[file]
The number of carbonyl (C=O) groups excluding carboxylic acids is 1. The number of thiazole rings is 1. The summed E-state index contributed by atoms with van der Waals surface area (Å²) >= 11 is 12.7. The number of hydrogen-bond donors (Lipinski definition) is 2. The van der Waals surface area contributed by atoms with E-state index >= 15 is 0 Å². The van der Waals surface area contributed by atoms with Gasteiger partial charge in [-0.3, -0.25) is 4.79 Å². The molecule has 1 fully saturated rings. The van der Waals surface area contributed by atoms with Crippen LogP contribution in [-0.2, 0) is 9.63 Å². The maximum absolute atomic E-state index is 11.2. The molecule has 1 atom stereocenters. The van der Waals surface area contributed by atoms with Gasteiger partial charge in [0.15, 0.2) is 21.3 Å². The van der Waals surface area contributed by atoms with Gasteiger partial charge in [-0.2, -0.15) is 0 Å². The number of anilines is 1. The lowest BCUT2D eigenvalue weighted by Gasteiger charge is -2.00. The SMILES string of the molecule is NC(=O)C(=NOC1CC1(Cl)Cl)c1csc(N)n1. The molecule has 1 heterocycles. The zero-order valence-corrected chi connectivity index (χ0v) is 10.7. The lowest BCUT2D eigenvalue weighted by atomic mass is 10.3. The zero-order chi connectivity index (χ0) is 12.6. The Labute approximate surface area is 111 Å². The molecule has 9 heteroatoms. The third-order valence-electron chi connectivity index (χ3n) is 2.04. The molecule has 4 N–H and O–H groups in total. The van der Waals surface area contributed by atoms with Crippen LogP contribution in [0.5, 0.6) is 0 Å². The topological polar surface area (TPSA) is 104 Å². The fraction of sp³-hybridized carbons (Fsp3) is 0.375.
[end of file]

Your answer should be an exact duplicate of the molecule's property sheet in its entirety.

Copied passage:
The number of carbonyl (C=O) groups excluding carboxylic acids is 1. The number of thiazole rings is 1. The summed E-state index contributed by atoms with van der Waals surface area (Å²) >= 11 is 12.7. The number of hydrogen-bond donors (Lipinski definition) is 2. The van der Waals surface area contributed by atoms with E-state index >= 15 is 0 Å². The van der Waals surface area contributed by atoms with Gasteiger partial charge in [-0.3, -0.25) is 4.79 Å². The molecule has 1 fully saturated rings. The van der Waals surface area contributed by atoms with Crippen LogP contribution in [-0.2, 0) is 9.63 Å². The maximum absolute atomic E-state index is 11.2. The molecule has 1 atom stereocenters. The van der Waals surface area contributed by atoms with Gasteiger partial charge in [0.15, 0.2) is 21.3 Å². The van der Waals surface area contributed by atoms with Gasteiger partial charge in [-0.2, -0.15) is 0 Å². The number of anilines is 1. The lowest BCUT2D eigenvalue weighted by Gasteiger charge is -2.00. The SMILES string of the molecule is NC(=O)C(=NOC1CC1(Cl)Cl)c1csc(N)n1. The molecule has 1 heterocycles. The zero-order valence-corrected chi connectivity index (χ0v) is 10.7. The lowest BCUT2D eigenvalue weighted by atomic mass is 10.3. The zero-order chi connectivity index (χ0) is 12.6. The Labute approximate surface area is 111 Å². The molecule has 9 heteroatoms. The third-order valence-electron chi connectivity index (χ3n) is 2.04. The molecule has 4 N–H and O–H groups in total. The van der Waals surface area contributed by atoms with Crippen LogP contribution in [0.5, 0.6) is 0 Å². The topological polar surface area (TPSA) is 104 Å². The fraction of sp³-hybridized carbons (Fsp3) is 0.375.